did have a few specific problems that I’m proud I figured out. I had particular difficulty with trying to use conditional logic on elements in a drop-down selection list on the registration form. A major chunk of the ‘Commerce’ page revolves around what axiom a user picks from a drop-down menu to describe them best. The phrases are all plays-on-words of body parts, so if the user selects that they think they are “forward thinking,” the JavaScript squirrels that information away and presents it on the commerce page as a recipe for brains. I couldn’t get that particular section to work in the registration page, so I ended up referring to the option ID’s as strings on the commerce page, and it finally worked! Sometimes you just need to attack the problem from a different angle.

I also had a problem where the conditional logic of my radio buttons wasn’t working for hours. It was, of course, caused by the fact that I used curly braces instead of parentheses in a crucial block of text. I was glad it was an easy fix, but it’s amazing how much you can fret over such a stupid problem.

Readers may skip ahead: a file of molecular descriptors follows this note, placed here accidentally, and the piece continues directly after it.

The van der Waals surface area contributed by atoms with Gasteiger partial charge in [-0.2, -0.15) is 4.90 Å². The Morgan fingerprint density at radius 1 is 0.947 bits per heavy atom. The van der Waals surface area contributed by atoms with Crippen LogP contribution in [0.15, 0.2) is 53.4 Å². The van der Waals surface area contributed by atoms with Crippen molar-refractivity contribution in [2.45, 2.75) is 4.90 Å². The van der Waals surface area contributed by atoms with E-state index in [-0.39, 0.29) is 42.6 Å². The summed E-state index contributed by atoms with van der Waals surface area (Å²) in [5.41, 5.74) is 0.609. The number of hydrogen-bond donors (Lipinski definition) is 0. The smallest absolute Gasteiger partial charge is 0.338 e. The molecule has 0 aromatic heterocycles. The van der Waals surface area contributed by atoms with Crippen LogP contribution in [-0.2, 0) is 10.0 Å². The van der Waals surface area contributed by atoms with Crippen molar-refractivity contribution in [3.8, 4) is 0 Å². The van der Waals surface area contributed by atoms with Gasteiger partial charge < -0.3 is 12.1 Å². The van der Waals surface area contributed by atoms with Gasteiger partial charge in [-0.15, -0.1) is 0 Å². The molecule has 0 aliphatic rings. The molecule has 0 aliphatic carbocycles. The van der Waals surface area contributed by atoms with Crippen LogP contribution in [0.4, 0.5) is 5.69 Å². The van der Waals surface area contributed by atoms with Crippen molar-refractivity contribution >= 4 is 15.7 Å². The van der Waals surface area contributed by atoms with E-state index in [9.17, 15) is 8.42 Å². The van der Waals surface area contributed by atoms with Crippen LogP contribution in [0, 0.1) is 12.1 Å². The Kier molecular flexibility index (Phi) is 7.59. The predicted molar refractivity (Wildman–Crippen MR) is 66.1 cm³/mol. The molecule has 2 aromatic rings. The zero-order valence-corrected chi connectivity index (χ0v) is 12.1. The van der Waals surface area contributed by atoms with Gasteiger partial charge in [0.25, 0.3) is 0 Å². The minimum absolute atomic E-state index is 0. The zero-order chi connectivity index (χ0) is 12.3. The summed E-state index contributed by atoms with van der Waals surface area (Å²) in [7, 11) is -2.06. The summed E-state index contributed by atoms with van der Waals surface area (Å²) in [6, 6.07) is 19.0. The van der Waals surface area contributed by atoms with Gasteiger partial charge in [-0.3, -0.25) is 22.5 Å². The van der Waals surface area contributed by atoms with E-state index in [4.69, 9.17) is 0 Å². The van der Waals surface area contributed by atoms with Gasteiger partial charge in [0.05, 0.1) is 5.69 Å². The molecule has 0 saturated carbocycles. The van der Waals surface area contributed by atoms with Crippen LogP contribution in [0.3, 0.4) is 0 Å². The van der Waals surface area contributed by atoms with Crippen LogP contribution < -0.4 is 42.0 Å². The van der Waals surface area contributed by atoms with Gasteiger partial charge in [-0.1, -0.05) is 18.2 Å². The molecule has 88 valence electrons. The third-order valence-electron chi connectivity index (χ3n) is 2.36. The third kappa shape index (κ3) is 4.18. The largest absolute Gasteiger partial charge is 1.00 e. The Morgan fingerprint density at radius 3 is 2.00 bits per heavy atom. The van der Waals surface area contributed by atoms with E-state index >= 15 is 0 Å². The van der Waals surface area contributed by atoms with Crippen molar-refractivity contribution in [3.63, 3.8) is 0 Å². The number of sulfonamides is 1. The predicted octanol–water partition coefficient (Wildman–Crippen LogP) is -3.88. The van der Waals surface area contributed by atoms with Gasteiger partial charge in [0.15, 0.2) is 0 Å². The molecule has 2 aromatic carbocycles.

Overall I probably spent about 15 hours on this site and found it very difficult, but I’m very happy with my final product.

Javascript and the DOM | Reflections


A thrilling screencap of my planets website, with the additional changed message of “It’s life, Jim, but not as we know it” on the “blue planet” portion.

I’m excited to be finally starting Javascript in this class — aside from some navigation bar problems that are well-documented, I’m fairly comfortable with the basics in CSS & HTML, but I’m completely new to Javascript. These are uncharted waters for me, and I’m nervous but ready to learn. The chapter was daunting in length and scope, but ultimately pretty easy to parse. The structure of Javascript feels very similar to Actionscript, which helped me get more comfortable with the structure. It still feels a little weird — especially since I’m learning Python right now in Programming Logic, and all these slightly different coding languages can be hard to keep track of. But I’m sure that after a few hours of practicing the basics, I’ll be able to write it more confidently without flipping back through the book to make sure I have the right syntax.